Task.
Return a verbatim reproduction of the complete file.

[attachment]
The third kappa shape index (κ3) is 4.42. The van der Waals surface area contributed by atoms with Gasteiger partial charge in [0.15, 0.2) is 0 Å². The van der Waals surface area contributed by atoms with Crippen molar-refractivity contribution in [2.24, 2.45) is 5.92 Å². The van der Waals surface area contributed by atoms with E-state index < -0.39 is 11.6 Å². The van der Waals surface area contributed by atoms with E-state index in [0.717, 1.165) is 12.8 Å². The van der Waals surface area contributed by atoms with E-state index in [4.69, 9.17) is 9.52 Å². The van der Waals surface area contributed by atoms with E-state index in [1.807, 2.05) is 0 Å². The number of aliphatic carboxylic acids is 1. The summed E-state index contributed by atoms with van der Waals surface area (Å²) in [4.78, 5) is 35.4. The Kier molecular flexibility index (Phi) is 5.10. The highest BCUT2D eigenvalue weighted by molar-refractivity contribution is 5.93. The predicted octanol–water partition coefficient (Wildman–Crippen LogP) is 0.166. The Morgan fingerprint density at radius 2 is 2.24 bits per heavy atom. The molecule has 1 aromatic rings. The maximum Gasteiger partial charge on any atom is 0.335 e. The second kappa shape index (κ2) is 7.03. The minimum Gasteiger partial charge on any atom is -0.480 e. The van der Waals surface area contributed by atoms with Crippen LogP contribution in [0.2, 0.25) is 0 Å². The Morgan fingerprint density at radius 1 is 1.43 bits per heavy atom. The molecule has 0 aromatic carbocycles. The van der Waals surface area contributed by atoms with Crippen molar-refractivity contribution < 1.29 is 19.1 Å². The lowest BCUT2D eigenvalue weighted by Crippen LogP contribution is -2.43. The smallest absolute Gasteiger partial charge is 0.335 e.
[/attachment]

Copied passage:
The third kappa shape index (κ3) is 4.42. The van der Waals surface area contributed by atoms with Gasteiger partial charge in [0.15, 0.2) is 0 Å². The van der Waals surface area contributed by atoms with Crippen molar-refractivity contribution in [2.24, 2.45) is 5.92 Å². The van der Waals surface area contributed by atoms with E-state index < -0.39 is 11.6 Å². The van der Waals surface area contributed by atoms with E-state index in [0.717, 1.165) is 12.8 Å². The van der Waals surface area contributed by atoms with E-state index in [4.69, 9.17) is 9.52 Å². The van der Waals surface area contributed by atoms with E-state index in [1.807, 2.05) is 0 Å². The number of aliphatic carboxylic acids is 1. The summed E-state index contributed by atoms with van der Waals surface area (Å²) in [4.78, 5) is 35.4. The Kier molecular flexibility index (Phi) is 5.10. The highest BCUT2D eigenvalue weighted by molar-refractivity contribution is 5.93. The predicted octanol–water partition coefficient (Wildman–Crippen LogP) is 0.166. The Morgan fingerprint density at radius 2 is 2.24 bits per heavy atom. The molecule has 1 aromatic rings. The maximum Gasteiger partial charge on any atom is 0.335 e. The second kappa shape index (κ2) is 7.03. The minimum Gasteiger partial charge on any atom is -0.480 e. The van der Waals surface area contributed by atoms with Crippen LogP contribution in [0.2, 0.25) is 0 Å². The Morgan fingerprint density at radius 1 is 1.43 bits per heavy atom. The molecule has 0 aromatic carbocycles. The van der Waals surface area contributed by atoms with Crippen molar-refractivity contribution < 1.29 is 19.1 Å². The lowest BCUT2D eigenvalue weighted by Crippen LogP contribution is -2.43. The smallest absolute Gasteiger partial charge is 0.335 e.